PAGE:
Arrive Safe Society of Chandigarh, the NGO which was behind the plea for ban of liquor vendors on state and national highways across the country, on Thursday moved Supreme Court against the dismissal of its petition by Punjab and Haryana High Court challenging the notifications issued by Chandigarh Administration denotifying some highways.
The organization through its President Harman Singh Sidhu, has alleged that to bypass Supreme Court's December 15, 2016 order banning liquor vends in national and state highways, the Chandigarh administration has brought the notification on March 16 this year.
The NGO's counsel Ravi Kamal Gupta told the Chief Justice of India (CJI) J S Khehar's bench that it was to bypass the court's ban order.
Justice Khehar who hails from Punjab and aware of the highways connecting to Delhi and Chandigarh, said it is the issue of money. State wants money for which they denotified the highways .Let's see the progress.
The bench posted the matter after court's summer vacation.
The Punhab and Haryana High Court had dismissed petitioner’s challenge holding that petitioner could not cite any law which has been violated while issuing the impugned notification dated 16.3.2017, redefining the nomenclature of various roads in the City. It is only earlier notification versus the second notification. No standard guidelines have been referred to in support of the plea.
“As regards drunken driving, it has specifically been claimed that drunken driving is regularly checked in the City with setting up of regular check post/ nakas, especially at late evening times. The teams are equipped with breath analyzers. Special check posts are formed on all major roads. CCTV cameras have been installed at busy junctions. Surprise checking with alcometer is conducted during nights on regular intervals. As a result of strict enforcement of traffic rules and 9 of 10 checking of drunken driving, the Administration has been able to prevent several motor vehicular accidents in the City”, said the High Court.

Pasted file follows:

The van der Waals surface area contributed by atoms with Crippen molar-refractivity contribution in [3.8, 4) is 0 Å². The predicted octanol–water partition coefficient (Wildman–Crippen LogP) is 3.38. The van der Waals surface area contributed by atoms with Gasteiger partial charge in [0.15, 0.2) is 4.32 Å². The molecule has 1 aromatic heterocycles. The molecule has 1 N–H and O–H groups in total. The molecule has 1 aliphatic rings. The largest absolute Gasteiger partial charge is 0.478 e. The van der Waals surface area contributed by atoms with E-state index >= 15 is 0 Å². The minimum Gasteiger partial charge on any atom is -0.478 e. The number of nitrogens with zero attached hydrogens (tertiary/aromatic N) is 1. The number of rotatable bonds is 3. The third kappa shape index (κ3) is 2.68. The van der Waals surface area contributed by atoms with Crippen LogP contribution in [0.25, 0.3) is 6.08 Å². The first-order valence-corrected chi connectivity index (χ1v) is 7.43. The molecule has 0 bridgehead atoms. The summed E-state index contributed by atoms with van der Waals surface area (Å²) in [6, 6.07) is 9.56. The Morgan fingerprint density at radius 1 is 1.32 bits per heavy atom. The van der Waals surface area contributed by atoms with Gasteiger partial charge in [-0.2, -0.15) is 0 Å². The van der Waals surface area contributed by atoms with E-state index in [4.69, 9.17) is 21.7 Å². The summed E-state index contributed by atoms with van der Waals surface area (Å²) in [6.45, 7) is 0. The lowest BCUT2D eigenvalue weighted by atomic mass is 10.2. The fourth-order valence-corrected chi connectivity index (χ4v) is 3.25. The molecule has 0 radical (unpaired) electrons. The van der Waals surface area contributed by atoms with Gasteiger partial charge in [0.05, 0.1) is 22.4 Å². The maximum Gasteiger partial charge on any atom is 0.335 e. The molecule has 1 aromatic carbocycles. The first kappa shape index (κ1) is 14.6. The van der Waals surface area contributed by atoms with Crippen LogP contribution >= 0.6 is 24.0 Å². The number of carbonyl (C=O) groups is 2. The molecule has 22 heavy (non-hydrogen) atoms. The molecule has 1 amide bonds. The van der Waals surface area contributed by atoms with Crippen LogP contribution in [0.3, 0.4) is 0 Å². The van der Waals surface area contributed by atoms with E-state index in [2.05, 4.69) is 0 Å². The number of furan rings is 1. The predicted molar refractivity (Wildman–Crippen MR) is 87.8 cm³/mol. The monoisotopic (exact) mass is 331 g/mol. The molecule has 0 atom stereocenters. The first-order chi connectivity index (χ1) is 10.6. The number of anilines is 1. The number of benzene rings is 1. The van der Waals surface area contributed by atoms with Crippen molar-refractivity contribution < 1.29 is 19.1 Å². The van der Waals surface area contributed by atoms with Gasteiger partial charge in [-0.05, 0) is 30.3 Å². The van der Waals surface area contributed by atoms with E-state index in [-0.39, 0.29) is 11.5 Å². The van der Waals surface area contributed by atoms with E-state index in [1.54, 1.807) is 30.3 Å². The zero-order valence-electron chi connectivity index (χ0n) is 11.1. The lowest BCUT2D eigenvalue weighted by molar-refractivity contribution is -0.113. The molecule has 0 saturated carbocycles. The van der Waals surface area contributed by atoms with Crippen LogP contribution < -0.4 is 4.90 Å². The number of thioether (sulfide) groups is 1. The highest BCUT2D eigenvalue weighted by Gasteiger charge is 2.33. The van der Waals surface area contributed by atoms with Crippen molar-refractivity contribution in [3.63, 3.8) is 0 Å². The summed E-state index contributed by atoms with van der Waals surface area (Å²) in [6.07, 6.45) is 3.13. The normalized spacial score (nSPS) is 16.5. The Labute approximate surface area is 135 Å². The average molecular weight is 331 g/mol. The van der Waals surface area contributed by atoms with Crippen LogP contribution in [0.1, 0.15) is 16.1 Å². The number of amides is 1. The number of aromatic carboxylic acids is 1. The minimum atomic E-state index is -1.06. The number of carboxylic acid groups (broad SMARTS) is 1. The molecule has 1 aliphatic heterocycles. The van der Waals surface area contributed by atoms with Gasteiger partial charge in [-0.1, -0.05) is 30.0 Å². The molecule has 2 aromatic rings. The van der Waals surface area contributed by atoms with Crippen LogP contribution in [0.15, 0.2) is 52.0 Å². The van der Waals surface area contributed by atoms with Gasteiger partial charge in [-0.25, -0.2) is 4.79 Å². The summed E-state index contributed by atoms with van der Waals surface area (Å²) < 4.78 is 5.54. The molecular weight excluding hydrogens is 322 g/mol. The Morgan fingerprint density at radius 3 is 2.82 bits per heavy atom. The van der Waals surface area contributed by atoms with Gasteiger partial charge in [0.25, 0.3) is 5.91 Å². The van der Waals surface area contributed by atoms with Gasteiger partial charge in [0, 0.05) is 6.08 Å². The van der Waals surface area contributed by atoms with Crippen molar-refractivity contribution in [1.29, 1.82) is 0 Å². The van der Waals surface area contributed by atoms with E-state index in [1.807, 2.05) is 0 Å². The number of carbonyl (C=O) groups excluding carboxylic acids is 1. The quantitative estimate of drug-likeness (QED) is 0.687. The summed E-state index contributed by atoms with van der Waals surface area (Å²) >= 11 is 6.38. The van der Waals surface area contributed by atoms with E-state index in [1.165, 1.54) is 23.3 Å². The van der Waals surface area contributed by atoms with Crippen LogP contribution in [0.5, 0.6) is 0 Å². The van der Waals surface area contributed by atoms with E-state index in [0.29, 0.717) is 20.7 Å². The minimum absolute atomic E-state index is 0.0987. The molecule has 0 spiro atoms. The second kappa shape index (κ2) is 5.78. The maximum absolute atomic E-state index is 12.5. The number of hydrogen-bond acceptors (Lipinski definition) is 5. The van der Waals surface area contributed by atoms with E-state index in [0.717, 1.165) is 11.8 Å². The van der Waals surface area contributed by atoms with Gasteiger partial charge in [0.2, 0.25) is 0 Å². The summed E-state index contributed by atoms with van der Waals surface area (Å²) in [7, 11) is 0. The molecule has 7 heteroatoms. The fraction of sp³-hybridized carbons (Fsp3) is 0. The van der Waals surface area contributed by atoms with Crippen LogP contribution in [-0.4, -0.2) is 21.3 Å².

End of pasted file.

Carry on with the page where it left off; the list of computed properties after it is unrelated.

By its December 15 Judgment the Supreme Court had issued the following directions;
(i) All states and union territories shall forthwith cease and desist from granting licences for the sale of liquor along national and state highways;
(ii) The prohibition contained in (i) above shall extend to and include stretches of such highways which fall within the limits of a municipal corporation, city, town or local authority;
(iii) The existing licences which have already been renewed prior to the date of this order shall continue until the term of the licence expires but no later than 1 April 2017;
(iv) All signages and advertisements of the availability of liquor shall be prohibited and existing ones removed forthwith both on national and state highways;
(v) No shop for the sale of liquor shall be (i) visible from a national or state highway; (ii) directly accessible from a national or state highway and (iii) situated within a distance of 500 metres of the outer edge of the national or state highway or of a service lane along the highway.
(vi) All States and Union territories are mandated to strictly enforce the above directions. The Chief Secretaries and Directors General of Police shall within one month chalk out a plan for enforcement in consultation with the state revenue and home departments. Responsibility shall be assigned inter alia to District Collectors and Superintendents of Police and other competent authorities. Compliance shall be strictly monitored by calling for fortnightly reports on action taken.
(vii) These directions issue under Article 142 of the Constitution.
On 31st March, Supreme Court partially relaxed some conditions on banning liquor vends along national and state highways only for small towns with population less than 20000. In such places no vends will be allowed within a distance of 220 metres from the highways. The earlier distance limit was 500 metres.
Read the Petition here.